“When someone says something with which you disagree, ask them how they know that it’s true. Often the reasoning or a factual premise, rather than just the conclusion, is where the difference lies.” – paraphrasing Peter Boghossian

Overall Attitude:

• Rather than assuming that you absolutely need to convince a
Adam Wiggins
Solid advice, illustrated with copious examples, on how to tackle emotionally-charged conversations in the workplace, romantic life, and family life.

As always, examples are worth a thousand words of exposition. The examples in this book are extremely well-done -- in fact, I suspect if they were extracted to stand on their own without any of the accompanying explanation, the book's thesis still would have come through quite clearly.

My takeaways:

Break down your thoughts (and the conversation) into
Jun 25, 2012 rated it it was amazing  ·  review of another edition
This books has a lot of examples and while reading through them it’s impossible not to recognise a situation in which you have been. It’s amazing how much we speak and how bad we are at conversations.

A conversation is affected by the image people have about themselves. People react when a conversation affects their identity. So the way one handles conversations is determined by how much one knows himself.

One of the best advices is to express your feelings. Once you manage to do that during a co
May 18, 2014 rated it liked it  ·  review of another edition
Shelves: self-help
A good guide to 'difficult conversations' with boss/spouse/people, i.e., clashing stories, themes that endanger your self-image, and emotions, it contains some valuable advice on how to incorporate everyone's and your own feelings in a mature way during a conversation.

But: For the love of all that is holy, do not follow the advice contained in this book with children. I had teachers who went to university in the 'progressive' 70s, so what they talked about all day is your feelings and their feel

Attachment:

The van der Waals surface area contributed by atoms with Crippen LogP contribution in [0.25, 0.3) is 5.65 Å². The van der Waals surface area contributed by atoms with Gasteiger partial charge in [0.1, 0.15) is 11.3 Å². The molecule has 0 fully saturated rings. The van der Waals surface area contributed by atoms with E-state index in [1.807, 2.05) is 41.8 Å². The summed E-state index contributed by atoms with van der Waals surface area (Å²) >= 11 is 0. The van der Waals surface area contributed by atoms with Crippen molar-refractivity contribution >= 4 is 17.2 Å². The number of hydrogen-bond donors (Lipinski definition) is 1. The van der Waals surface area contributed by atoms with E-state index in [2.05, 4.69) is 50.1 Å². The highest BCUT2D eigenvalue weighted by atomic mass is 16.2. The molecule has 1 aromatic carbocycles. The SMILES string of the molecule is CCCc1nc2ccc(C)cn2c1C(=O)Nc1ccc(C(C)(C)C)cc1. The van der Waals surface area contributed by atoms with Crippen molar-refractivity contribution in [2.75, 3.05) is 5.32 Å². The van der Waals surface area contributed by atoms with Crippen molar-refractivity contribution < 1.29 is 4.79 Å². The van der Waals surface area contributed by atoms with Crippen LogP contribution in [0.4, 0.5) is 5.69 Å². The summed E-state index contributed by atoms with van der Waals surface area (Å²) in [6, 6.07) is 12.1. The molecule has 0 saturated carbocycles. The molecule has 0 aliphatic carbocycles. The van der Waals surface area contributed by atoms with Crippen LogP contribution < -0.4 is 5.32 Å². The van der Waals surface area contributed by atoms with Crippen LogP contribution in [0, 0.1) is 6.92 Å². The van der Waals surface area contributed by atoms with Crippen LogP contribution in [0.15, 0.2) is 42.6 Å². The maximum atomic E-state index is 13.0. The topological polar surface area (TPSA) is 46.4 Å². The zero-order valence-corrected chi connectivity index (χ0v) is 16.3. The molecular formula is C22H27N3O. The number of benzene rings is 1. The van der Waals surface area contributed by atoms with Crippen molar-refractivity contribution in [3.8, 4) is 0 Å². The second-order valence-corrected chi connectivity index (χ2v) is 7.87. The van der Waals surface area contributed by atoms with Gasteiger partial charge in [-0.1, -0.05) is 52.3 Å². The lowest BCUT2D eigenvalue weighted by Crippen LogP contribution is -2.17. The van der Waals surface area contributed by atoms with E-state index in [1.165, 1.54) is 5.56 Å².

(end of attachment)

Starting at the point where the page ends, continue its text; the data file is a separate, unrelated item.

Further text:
Gareth Davies
Apr 15, 2018 rated it it was amazing  ·  review of another edition
Shelves: career, leadership
A very challenging read, in a good way. There's so much to take in and learn from this book if you are already a fairly competent communicator this will take you to the next level if you can absorb and take on board the wisdom contained within.

It deals with the hardest area for us as humans to deal with, conflict, disagreements, emotions and difficult conversations in a very structured way with checklists, sample conversations and strategies to implement the tactics.

It's extremely actionable and
Emily Graham
Jun 26, 2019 rated it really liked it  ·  review of another edition
Shelves: nonfiction
This book was actually really helpful.
Apr 28, 2014 rated it it was ok  ·  review of another edition
A book that makes a simple practice needlessly complicated, and then tries to put order to that complication.

The authors clearly declare in the beginning of the book, that some conversations are just hard and no matter what you do, they'll always be. This book will not provide you with a magic trick that makes them easy.

If you don't think you have a problem with conducting conversations reading this book will not do you any good, it's not one of those books that you read to get "even better".

Jan 29, 2018 rated it it was amazing  ·  review of another edition
There's no reason why not to recommend this book to everyone. Life has difficult conversations. This is a valuable and sensible set of tools to make them more manageable. It's also a good motivation for introspection: we don't communicate as well as we think we do.

No hay razón para no recomendar este libro a todo el mundo. La vida tiene conversaciones difíciles y este libro presenta una colección de herramientas bastante valiosas y razonables para poder enfrentarlas de mejor manera. También fun
May 28, 2018 rated it did not like it  ·  review of another edition